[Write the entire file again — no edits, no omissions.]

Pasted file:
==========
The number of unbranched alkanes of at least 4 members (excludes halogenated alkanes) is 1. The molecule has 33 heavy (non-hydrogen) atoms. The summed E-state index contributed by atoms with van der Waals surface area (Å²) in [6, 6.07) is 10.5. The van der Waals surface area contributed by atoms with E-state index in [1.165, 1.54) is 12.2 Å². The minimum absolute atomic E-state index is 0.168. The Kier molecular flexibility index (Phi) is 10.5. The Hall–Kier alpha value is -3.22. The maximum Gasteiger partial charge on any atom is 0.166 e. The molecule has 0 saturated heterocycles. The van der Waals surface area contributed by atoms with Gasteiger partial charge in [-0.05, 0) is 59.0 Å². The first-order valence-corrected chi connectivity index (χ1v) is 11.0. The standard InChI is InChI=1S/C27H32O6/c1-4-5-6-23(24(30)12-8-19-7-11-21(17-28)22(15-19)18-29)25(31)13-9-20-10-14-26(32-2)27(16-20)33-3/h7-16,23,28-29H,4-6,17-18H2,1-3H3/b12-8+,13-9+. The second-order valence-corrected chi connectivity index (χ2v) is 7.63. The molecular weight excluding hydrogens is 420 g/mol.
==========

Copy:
The number of unbranched alkanes of at least 4 members (excludes halogenated alkanes) is 1. The molecule has 33 heavy (non-hydrogen) atoms. The summed E-state index contributed by atoms with van der Waals surface area (Å²) in [6, 6.07) is 10.5. The van der Waals surface area contributed by atoms with E-state index in [1.165, 1.54) is 12.2 Å². The minimum absolute atomic E-state index is 0.168. The Kier molecular flexibility index (Phi) is 10.5. The Hall–Kier alpha value is -3.22. The maximum Gasteiger partial charge on any atom is 0.166 e. The molecule has 0 saturated heterocycles. The van der Waals surface area contributed by atoms with Gasteiger partial charge in [-0.05, 0) is 59.0 Å². The first-order valence-corrected chi connectivity index (χ1v) is 11.0. The standard InChI is InChI=1S/C27H32O6/c1-4-5-6-23(24(30)12-8-19-7-11-21(17-28)22(15-19)18-29)25(31)13-9-20-10-14-26(32-2)27(16-20)33-3/h7-16,23,28-29H,4-6,17-18H2,1-3H3/b12-8+,13-9+. The second-order valence-corrected chi connectivity index (χ2v) is 7.63. The molecular weight excluding hydrogens is 420 g/mol.